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Keywords:

  • alternative activation of macrophages;
  • fibrosis;
  • hedgehog pathway;
  • schistosomiasis mansoni;
  • vascular remodelling

Abstract

Background

Schistosomiasis mansoni is a major cause of portal fibrosis and portal hypertension. The Hedgehog pathway regulates fibrogenic repair in some types of liver injury.

Aims

Determine if Hedgehog pathway activation occurs during fibrosis progression in schistosomiasis and to determine if macrophage-related mechanisms are involved.

Methods

Immunohistochemistry was used to characterize the cells that generate and respond to Hedgehog ligands in 28 liver biopsies from patients with different grades of schistosomiasis fibrosis staged by ultrasound. Cultured macrophages (RAW264.7 and primary rat Kupffer cells) and primary rat liver sinusoidal endothelial cells (LSEC) were treated with schistosome egg antigen (SEA) and evaluated using qRT-PCR. Inhibition of the Hedgehog pathway was used to investigate its role in alternative activation of macrophages (M2) and vascular tube formation.

Results

Patients with schistosomiasis expressed more ligands (Shh and Ihh) and target genes (Patched and Gli2) than healthy individuals. Activated LSEC and myofibroblasts were Hedgehog responsive [Gli2(+)] and accumulated in parallel with fibrosis stage (P < 0.05). Double IHC for Ihh/CD68 showed that Ihh(+) cells were macrophages. In vitro studies demonstrated that SEA-stimulated macrophages to express Ihh and Shh mRNA (P < 0.05). Conditioned media from such macrophages induced luciferase production by Shh-LightII cells (P < 0.001) and Hedgehog inhibitors blocked this effect (P < 0.001). SEA-treated macrophages also up-regulated their own expression of M2 markers, and Hh pathway inhibitors abrogated this response (P < 0.01). Inhibition of the Hedgehog pathway in LSEC blocked SEA-induced migration and tube formation.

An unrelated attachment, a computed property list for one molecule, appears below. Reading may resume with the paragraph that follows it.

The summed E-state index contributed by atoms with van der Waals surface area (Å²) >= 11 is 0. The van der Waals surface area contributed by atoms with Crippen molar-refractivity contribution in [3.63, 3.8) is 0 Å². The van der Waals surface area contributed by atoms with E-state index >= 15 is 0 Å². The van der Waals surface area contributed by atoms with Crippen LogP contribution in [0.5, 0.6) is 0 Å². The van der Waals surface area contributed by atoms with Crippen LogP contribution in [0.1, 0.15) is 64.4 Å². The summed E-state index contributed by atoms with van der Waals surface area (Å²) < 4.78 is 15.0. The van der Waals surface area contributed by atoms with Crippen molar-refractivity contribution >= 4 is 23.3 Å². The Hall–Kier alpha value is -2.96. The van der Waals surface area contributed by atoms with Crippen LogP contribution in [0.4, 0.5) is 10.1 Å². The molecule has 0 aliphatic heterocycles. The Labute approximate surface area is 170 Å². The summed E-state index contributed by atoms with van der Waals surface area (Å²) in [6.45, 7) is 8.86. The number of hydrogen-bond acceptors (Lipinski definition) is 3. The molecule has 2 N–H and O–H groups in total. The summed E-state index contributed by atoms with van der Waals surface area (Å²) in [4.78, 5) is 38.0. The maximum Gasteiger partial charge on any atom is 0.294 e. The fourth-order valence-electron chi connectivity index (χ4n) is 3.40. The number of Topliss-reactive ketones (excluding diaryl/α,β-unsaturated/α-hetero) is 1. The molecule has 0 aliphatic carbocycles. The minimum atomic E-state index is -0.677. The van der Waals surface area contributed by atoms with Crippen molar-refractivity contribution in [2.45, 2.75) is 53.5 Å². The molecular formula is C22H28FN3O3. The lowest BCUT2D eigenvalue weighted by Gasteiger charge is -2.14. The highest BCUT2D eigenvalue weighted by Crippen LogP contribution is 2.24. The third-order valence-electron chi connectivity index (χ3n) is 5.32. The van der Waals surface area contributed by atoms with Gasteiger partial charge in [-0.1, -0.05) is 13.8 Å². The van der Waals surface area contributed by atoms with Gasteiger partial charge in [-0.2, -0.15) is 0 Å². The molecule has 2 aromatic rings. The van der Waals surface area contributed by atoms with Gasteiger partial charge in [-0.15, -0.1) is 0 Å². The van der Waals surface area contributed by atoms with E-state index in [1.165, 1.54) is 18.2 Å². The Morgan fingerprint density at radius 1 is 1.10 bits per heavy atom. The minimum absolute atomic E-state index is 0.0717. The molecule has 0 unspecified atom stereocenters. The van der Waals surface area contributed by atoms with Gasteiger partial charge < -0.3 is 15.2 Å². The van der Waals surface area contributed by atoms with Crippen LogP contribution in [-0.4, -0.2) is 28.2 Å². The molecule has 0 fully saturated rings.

Conclusion

SEA stimulates liver macrophages to produce Hh ligands, which promote alternative activation of macrophages, fibrogenesis and vascular remodelling in schistosomiasis.